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What is Salt Fish?

About salt fish, bacalao, bacalhau, baccalà

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Bone-in salt fish

Bone-in salt fish

Photo by Cynthia Nelson

Salt Fish is fresh fish that has been salt-cured and dried until all the moisture has been extracted. In order to prepare salt fish for cooking, it needs to be rehydrated and most of the salt removed through a process of overnight soaking in hot water and subsequent boiling. The aim is never to remove all of the salt, enough salt should remain to taste, if not, you can end up with a bland piece of fish.

Salt fish, also called dried fish, has been a part of Caribbean cuisine dating all the way back to the days of colonial rule. Salt fish was first introduced to the Caribbean in the 16th century. Vessels from North America - mainly Canada - would come bringing lumber, and pickled and salted cod, they would return with molasses, rum, sugar and salt.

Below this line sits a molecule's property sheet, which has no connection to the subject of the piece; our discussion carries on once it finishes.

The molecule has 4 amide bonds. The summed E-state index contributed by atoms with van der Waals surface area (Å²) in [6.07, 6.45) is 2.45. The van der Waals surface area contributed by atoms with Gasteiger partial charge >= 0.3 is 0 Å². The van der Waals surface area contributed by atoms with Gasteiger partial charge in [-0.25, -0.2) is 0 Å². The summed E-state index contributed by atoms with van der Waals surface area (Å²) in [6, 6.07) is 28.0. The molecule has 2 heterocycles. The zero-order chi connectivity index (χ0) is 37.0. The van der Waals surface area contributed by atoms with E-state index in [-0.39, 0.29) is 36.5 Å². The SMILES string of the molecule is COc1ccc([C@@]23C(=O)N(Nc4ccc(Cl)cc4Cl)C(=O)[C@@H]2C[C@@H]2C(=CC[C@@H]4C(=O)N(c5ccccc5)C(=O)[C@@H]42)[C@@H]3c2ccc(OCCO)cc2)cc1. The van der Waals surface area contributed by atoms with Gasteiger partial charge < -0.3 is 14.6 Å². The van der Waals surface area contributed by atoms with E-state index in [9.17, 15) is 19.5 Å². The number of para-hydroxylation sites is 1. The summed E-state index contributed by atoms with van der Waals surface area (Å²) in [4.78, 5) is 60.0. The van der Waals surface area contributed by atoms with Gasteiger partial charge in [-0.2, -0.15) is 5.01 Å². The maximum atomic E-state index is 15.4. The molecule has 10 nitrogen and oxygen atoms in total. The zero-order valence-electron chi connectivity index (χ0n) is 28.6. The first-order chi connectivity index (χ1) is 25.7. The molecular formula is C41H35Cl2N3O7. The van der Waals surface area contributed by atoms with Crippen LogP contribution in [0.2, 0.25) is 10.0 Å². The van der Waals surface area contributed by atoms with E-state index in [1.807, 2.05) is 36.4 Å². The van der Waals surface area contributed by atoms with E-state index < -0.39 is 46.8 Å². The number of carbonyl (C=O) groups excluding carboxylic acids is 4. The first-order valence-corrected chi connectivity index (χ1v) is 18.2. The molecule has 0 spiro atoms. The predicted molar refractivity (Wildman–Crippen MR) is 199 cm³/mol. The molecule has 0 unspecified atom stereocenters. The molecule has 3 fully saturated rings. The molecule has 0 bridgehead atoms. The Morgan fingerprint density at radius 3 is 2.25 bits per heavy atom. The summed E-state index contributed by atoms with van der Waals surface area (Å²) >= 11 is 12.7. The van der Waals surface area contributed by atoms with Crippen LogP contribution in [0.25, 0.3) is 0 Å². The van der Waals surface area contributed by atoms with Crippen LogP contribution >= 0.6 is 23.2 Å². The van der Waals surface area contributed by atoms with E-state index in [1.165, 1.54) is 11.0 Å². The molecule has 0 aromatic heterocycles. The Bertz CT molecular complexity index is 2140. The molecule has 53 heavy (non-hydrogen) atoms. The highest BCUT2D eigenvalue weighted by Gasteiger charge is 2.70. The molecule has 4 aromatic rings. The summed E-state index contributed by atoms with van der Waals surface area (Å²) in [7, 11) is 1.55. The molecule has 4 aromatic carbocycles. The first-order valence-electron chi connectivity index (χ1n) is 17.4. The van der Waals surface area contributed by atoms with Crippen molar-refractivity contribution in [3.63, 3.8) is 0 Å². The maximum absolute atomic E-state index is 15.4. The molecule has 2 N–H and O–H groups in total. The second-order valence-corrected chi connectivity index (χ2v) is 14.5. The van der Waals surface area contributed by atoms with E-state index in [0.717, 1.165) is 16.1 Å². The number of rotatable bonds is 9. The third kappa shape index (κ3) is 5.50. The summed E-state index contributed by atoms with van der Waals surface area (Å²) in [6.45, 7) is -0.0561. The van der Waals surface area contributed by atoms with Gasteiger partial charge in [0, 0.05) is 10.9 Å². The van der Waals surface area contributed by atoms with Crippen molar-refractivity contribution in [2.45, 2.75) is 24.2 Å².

Today, most of the salt fish consumed in the region is still imported, though countries like Guyana now makes its own salt fish. In addition to the ever popular cod fish, pollock, snapper and shark are also salt cured and dried. Salt fish is primarily made with meaty white fish.

How it is sold

Salt fish comes in two varieties - bone-in with the skin intact and boneless with the skin removed. The bone-in variety costs less than the boneless, skinless salt fish. Both varieties taste the same. The difference lies in the amount of work that goes into the preparation - removing the bones and the skin. However, once the bone-in salt fish is given a good overnight soak in boiling hot water, removing the bones and skin is very easy work.

Salt fish for household use is not packaged and sold in large quantities. It is mostly sold in half and one-pound packages.

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